Severe combined immunodeficiency (SCID) is the most severe form of primary immunodeficiency, which is characterized by the dysfunction and/or absence of T lymphocytes. Early diagnosis of SCID is crucial for overall survival, and if it remains untreated, SCID is often fatal. Next-generation sequencing (NGS) has become a rapid, high-throughput technology, and has already been proven to be beneficial in medical diagnostics. In this study, a targeted NGS panel was developed to identify the genetic variations of SCID by using SmartChip-TE technology, and a novel pathogenic frameshift variant was found in the CD3E gene. Sanger sequencing has confirmed the segregation of the variant among patients. We found a novel deletion in the CD3E gene (NM000733.3:p.L58Hfs*9) in two T-B+ NK+ patients. The variant was not found in the databases of dbSNP, ExAC, and 1000G. One sibling in family I was homozygous and the rest of the family members were heterozygous for this variant. T cell receptor excision circle (TREC) and kappa-deleting recombination excision circle (KREC) analyses were performed for T and B cell maturation. TRECs were not detected in both patients and the KREC copy numbers were similar to the other family members. In addition, heterozygous family members showed decreased TREC levels when compared with the wild-type sibling, indicating that carrying this variant in one allele does not cause immunodeficiency, but does effect T cell proliferation. Here, we report a novel pathogenic frameshift variant in CD3E gene by using targeted NGS panel.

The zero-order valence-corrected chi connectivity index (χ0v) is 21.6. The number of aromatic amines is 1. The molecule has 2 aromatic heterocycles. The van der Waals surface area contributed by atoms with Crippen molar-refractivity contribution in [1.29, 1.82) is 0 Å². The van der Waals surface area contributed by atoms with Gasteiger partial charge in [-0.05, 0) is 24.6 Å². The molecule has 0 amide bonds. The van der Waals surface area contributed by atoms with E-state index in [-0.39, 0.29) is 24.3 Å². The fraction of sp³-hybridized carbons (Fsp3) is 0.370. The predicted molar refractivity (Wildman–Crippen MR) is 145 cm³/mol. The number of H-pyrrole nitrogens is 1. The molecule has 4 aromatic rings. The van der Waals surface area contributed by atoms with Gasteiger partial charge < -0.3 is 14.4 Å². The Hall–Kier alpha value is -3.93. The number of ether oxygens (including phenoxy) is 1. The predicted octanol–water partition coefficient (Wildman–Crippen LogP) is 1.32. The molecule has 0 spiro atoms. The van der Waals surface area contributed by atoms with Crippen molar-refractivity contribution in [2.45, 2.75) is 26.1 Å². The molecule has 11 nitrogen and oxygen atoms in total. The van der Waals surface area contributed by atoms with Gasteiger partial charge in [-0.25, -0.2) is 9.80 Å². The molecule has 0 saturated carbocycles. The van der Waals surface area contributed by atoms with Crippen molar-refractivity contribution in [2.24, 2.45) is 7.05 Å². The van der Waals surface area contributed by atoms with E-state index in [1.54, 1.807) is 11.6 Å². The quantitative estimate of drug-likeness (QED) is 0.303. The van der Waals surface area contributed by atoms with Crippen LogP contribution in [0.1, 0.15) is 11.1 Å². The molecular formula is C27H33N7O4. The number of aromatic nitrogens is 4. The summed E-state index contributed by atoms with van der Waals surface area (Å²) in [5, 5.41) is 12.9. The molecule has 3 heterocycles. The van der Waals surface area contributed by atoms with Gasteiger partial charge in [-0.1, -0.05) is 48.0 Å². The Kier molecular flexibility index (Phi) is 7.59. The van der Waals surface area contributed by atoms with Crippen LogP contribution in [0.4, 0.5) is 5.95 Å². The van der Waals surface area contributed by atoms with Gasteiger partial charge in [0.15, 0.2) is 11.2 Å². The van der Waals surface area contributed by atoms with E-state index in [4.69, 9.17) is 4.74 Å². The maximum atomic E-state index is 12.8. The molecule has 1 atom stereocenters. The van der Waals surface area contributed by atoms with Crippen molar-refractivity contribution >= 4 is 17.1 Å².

Keywords: CD3E; Severe combined immunodeficiency; TREC/KREC analysis; Targeted-NGS panel.